punch card voting system
A punch card voting system is simply a stiff card and a mechanical device that punches holes to mark a voter's choices on a ballot. Punch card systems have been used for large-scale data collection since the 19th century, when the government used it for the 1890 U.S. Census. Herman Hollerith's Electric Tabulating System, the ancestor to computers as we know them today, used punch cards.

statewide voter-registration system (SVRS)
Every state was required to have an SVRS in place by HAVA, with the exception of North Dakota, which does not maintain such a database. The Pew Center on the States maintains a list of the status of SVRS installations for the 50 states.

vote by mail
Vote by mail systems are being installed in states where touchscreen installations have been removed. Oregon is moving entirely to a vote by mail system, which effectively replaces polling centers with post offices and treats each registered voter as an absentee.

voter access cards
A voter access card is one of four types of encrypted smart cards used to authenticate, administer and operate DRE machines. Security experts identify these cards as a potential vulnerability, due to the possibility of loss, damage, forgery or the vector injection of malicious code.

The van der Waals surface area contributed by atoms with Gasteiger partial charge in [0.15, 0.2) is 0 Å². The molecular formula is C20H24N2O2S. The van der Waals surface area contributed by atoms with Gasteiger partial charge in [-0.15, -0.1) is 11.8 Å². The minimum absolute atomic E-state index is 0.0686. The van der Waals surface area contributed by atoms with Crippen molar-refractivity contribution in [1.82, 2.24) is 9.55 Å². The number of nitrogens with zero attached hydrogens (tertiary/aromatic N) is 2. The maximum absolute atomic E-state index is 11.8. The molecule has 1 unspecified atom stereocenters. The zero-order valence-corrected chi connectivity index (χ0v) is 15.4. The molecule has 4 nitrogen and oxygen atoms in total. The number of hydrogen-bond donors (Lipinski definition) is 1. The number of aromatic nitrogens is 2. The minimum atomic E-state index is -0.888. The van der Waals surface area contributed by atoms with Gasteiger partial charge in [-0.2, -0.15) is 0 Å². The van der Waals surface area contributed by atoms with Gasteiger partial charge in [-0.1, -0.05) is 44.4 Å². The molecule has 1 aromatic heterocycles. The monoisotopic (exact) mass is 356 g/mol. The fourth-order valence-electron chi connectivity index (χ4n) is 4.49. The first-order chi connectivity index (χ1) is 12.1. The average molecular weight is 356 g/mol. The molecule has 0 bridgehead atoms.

voter-verifiable paper audit trail (VVPAT) or (VVPT)
Civil liberties, security and fraud experts all recommend DRE machines that include the capacity to print a physical record that may then be audited to confirm election results. The record may may then be visually verified by the voter and retained as a receipt and confirmation. Such records are of course then useful in the event of a recount or otherwise contested election. Dr. Rebecca Mercuri is credited as the creator of the VVPAT concept, in which e-voting is made auditable through visual verification of a paper facsimile before transferring it to a secure location. As as result, VVPAT is sometimes referred to as the "Mercuri method."

voting machine vendors
The top four providers of voting machine equipment are Election Systems & Software (ES&S), Premier Election Solutions (formerly Diebold), Sequoia Voting Systems and Hart InterCivic.

This was last updated in November 2008